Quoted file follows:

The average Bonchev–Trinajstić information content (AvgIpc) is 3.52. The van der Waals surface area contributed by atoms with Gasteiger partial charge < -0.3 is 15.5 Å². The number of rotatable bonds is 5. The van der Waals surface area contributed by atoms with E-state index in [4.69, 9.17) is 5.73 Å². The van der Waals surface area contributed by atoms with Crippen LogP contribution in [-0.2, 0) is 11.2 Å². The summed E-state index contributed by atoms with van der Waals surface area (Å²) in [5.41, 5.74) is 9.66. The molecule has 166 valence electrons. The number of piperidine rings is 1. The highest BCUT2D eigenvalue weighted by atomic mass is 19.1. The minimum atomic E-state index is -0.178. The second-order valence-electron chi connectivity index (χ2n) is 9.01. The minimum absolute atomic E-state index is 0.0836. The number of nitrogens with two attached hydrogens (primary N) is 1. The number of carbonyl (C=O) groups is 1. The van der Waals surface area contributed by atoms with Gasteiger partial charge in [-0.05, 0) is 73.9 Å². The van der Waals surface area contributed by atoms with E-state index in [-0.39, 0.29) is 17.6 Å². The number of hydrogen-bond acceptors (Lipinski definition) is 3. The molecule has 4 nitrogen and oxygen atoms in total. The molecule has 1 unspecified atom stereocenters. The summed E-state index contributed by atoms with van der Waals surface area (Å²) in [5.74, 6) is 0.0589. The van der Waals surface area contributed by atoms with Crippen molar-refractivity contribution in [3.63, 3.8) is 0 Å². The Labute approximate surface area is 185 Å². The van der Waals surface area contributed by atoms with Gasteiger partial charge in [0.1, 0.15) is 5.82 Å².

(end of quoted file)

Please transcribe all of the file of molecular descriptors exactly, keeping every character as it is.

The average Bonchev–Trinajstić information content (AvgIpc) is 3.52. The van der Waals surface area contributed by atoms with Gasteiger partial charge < -0.3 is 15.5 Å². The number of rotatable bonds is 5. The van der Waals surface area contributed by atoms with E-state index in [4.69, 9.17) is 5.73 Å². The van der Waals surface area contributed by atoms with Crippen LogP contribution in [-0.2, 0) is 11.2 Å². The summed E-state index contributed by atoms with van der Waals surface area (Å²) in [5.41, 5.74) is 9.66. The molecule has 166 valence electrons. The number of piperidine rings is 1. The highest BCUT2D eigenvalue weighted by atomic mass is 19.1. The minimum atomic E-state index is -0.178. The second-order valence-electron chi connectivity index (χ2n) is 9.01. The minimum absolute atomic E-state index is 0.0836. The number of nitrogens with two attached hydrogens (primary N) is 1. The number of carbonyl (C=O) groups is 1. The van der Waals surface area contributed by atoms with Gasteiger partial charge in [-0.05, 0) is 73.9 Å². The van der Waals surface area contributed by atoms with E-state index in [-0.39, 0.29) is 17.6 Å². The number of hydrogen-bond acceptors (Lipinski definition) is 3. The molecule has 4 nitrogen and oxygen atoms in total. The molecule has 1 unspecified atom stereocenters. The summed E-state index contributed by atoms with van der Waals surface area (Å²) in [5.74, 6) is 0.0589. The van der Waals surface area contributed by atoms with Crippen molar-refractivity contribution in [3.63, 3.8) is 0 Å². The Labute approximate surface area is 185 Å². The van der Waals surface area contributed by atoms with Gasteiger partial charge in [0.1, 0.15) is 5.82 Å².